Tags

Type your tag names separated by a space and hit enter

[Systematic review and meta-analysis of randomized controlled trials of Chinese herbal medicine in the treatment of Sjogren's syndrome].
Zhong Xi Yi Jie He Xue Bao. 2011 Mar; 9(3):257-74.ZX

Abstract

BACKGROUND

Chinese herbal medicine (CHM) has been widely used in the treatment of Sjogren's syndrome. However, there remains no systematic review to assess the effectiveness and safety of CHM.

OBJECTIVE

To assess the effectiveness and safety of CHM in the treatment of Sjogren's syndrome.

SEARCH STRATEGY

Literature was searched from PubMed, the Cochrane Library (Issue 3, 2010), the China National Knowledge Infrastructure Database, the Chongqing VIP Chinese Science and Technology Periodical Database, the Chinese Biomedical Literature Database (SinoMed), Wanfang Data and the Traditional Chinese Medical Periodical Literature Database. The time limitation ran from the commencement of each database to October 15, 2010.

INCLUSION CRITERIA

Randomized controlled trials (RCTs) testing CHM alone or in combination with Western medicine (WM) against WM or placebo used alone were included.

DATA EXTRACTION AND ANALYSIS

Two authors collected data independently. The assessment of methodological quality was based on the Cochrane handbook and the data were analyzed by using RevMan 5.0.17 software. Heterogeneity of the included studies was tested and use of statistical model was based on the heterogeneity. The efficacy measure was relative risk (RR) or mean difference with a 95% confidence interval (CI).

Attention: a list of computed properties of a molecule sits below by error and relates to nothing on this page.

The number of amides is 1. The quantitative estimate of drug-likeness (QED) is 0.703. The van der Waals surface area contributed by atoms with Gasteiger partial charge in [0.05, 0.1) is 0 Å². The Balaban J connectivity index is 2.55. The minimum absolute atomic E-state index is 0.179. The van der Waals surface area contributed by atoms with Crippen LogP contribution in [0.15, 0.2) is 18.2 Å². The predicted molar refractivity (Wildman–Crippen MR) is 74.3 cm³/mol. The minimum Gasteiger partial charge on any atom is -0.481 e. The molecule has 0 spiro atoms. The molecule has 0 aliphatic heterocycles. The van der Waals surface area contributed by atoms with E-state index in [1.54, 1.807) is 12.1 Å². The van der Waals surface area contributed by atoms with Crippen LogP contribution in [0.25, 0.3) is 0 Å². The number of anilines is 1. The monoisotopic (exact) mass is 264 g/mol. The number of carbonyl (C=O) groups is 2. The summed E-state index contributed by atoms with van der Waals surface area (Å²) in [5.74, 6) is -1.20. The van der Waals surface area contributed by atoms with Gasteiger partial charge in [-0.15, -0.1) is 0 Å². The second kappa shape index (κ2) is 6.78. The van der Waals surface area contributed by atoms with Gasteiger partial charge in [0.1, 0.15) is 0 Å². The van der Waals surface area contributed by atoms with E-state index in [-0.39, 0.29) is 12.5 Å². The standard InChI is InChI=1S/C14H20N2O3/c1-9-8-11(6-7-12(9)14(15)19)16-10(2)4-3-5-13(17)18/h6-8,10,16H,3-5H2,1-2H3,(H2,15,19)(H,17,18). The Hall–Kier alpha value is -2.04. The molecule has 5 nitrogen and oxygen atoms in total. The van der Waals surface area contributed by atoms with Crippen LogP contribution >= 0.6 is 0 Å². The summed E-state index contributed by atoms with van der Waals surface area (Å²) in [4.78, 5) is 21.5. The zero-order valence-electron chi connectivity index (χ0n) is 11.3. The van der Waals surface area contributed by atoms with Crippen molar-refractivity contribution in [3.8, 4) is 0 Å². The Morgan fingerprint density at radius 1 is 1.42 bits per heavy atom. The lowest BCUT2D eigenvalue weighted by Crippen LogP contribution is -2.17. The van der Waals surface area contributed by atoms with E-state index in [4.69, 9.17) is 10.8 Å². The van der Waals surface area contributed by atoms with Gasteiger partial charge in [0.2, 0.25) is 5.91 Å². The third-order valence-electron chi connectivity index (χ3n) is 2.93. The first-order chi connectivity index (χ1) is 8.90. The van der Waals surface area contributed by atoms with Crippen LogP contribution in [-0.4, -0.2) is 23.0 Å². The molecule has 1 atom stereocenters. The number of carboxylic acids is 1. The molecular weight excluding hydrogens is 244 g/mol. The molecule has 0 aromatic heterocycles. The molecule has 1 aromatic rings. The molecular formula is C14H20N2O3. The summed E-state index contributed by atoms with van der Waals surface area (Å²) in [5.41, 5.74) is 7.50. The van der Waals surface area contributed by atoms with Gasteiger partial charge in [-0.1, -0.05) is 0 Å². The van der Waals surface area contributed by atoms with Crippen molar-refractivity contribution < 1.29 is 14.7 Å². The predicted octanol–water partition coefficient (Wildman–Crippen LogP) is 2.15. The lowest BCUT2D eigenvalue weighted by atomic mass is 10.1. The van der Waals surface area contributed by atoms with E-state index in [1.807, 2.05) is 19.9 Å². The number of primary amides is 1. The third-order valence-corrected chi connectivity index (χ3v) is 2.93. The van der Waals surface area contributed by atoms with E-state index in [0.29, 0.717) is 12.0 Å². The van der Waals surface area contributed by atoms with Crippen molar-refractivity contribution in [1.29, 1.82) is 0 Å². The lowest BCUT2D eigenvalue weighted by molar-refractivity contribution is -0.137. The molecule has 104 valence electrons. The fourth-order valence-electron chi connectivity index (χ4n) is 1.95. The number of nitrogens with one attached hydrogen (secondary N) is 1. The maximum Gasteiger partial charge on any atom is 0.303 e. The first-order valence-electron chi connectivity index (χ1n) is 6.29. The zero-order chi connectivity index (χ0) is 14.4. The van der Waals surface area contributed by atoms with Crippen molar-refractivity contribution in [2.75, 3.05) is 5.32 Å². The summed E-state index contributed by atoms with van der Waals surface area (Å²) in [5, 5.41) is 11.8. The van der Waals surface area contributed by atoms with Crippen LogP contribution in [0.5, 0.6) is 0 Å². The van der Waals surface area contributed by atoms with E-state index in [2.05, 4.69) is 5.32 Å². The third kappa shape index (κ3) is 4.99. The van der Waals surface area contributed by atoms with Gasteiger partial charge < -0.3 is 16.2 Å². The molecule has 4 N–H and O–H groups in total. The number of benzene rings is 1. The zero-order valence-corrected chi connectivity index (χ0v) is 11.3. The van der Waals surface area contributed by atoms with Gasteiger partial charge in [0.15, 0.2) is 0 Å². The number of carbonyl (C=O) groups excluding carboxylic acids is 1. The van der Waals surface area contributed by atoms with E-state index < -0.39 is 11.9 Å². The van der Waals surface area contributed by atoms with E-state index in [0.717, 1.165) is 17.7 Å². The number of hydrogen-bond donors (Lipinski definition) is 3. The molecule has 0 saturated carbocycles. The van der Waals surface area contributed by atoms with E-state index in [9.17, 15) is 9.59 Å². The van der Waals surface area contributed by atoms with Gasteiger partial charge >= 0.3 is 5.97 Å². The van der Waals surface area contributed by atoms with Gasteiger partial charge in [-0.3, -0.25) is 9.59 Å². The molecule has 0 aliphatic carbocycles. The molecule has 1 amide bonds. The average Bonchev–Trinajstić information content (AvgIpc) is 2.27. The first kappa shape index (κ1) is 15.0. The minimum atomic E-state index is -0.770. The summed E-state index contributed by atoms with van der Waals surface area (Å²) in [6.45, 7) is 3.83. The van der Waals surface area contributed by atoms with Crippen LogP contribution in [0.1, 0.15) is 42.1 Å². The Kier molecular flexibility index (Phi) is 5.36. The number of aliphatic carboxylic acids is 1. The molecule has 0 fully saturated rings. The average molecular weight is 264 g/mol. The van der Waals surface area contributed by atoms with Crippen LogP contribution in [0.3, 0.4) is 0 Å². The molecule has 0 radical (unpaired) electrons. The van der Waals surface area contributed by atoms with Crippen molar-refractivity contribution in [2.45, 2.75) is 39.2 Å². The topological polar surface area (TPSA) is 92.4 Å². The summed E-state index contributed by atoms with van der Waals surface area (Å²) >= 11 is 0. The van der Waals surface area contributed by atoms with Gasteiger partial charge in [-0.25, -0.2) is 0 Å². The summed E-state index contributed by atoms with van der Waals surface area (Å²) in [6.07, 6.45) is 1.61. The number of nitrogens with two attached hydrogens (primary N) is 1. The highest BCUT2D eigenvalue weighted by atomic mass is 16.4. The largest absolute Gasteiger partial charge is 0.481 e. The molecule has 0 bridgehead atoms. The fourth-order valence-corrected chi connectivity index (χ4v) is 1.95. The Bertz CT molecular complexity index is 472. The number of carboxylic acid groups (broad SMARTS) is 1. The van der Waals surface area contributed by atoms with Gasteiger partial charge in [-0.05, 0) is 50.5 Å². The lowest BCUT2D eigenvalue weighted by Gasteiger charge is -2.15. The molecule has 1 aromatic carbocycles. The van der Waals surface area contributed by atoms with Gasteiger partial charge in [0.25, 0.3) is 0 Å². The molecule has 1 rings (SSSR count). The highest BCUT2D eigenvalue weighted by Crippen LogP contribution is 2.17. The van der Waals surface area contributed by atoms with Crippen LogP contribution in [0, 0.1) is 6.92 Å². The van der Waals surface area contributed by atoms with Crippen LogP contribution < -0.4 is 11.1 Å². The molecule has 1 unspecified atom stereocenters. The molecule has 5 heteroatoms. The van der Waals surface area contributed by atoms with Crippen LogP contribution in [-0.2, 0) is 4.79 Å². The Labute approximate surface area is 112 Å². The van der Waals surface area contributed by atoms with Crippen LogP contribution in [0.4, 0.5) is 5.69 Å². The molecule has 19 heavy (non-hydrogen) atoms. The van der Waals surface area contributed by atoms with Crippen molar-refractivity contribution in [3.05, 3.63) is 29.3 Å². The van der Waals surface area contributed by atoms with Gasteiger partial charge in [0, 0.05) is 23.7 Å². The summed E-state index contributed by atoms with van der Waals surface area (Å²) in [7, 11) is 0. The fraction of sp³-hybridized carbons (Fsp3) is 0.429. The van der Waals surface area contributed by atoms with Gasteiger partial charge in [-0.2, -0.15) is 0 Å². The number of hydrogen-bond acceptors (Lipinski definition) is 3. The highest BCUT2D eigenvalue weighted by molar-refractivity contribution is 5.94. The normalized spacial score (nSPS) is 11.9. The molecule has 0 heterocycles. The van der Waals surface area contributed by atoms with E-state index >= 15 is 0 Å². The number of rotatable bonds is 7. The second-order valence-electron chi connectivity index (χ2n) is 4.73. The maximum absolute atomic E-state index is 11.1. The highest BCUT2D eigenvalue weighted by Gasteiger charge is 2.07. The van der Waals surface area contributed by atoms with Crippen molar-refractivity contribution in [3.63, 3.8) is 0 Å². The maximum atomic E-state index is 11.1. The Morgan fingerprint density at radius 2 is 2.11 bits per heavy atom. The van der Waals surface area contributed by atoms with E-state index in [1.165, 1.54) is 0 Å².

RESULTS

A total of 52 RCTs involving 3 886 patients were included. The included trials were all of low quality. CHM was superior in improving clinical symptoms to WM, with statistical significance between the groups (RR:1.36; 95% CI: 1.24-1.49); CHM plus WM was better than WM used alone (RR: 1.38; 95% CI:1.30-1.46). CHM improved lacrimal gland function more effectively than WM, with statistical significance between the groups (RR:2.12; 95% CI:1.06-3.18); CHM plus WM was better than WM used alone (RR:1.90; 95% CI: 0.99-2.81). CHM was superior to WM in the improvement of erythrocyte sedimentation rate (RR:-9.63; 95% CI:-15.73--3.52), and CHM plus WM was also more effective than WM used alone (RR:-8.42; 95% CI:-14.71--2.13). However, there was no statistical difference between groups in other immune index (C-reactive protein, rheumatoid factor, IgG, IgA and IgM). The reported adverse effects of CHM were mainly gastrointestinal symptoms, such as diarrhea. The incidence of adverse effects of WM was higher than that of CHM.

CONCLUSION

CHM appears to improve the symptoms of Sjogren's syndrome. However, due to the low quality of included studies, further well-designed multicenter and large-scale RCTs are still needed to evaluate the beneficial effects of CHM.

Authors+Show Affiliations

Center for Evidence-based Medicine, Beijing University of Chinese Medicine, Beijing 100029, China.No affiliation info availableNo affiliation info available

Pub Type(s)

Journal Article
Meta-Analysis
Research Support, Non-U.S. Gov't
Review
Systematic Review

Language

chi

PubMed ID

21419078

Citation

Luo, Hui, et al. "[Systematic Review and Meta-analysis of Randomized Controlled Trials of Chinese Herbal Medicine in the Treatment of Sjogren's Syndrome]." Zhong Xi Yi Jie He Xue Bao = Journal of Chinese Integrative Medicine, vol. 9, no. 3, 2011, pp. 257-74.
Luo H, Han M, Liu JP. [Systematic review and meta-analysis of randomized controlled trials of Chinese herbal medicine in the treatment of Sjogren's syndrome]. Zhong Xi Yi Jie He Xue Bao. 2011;9(3):257-74.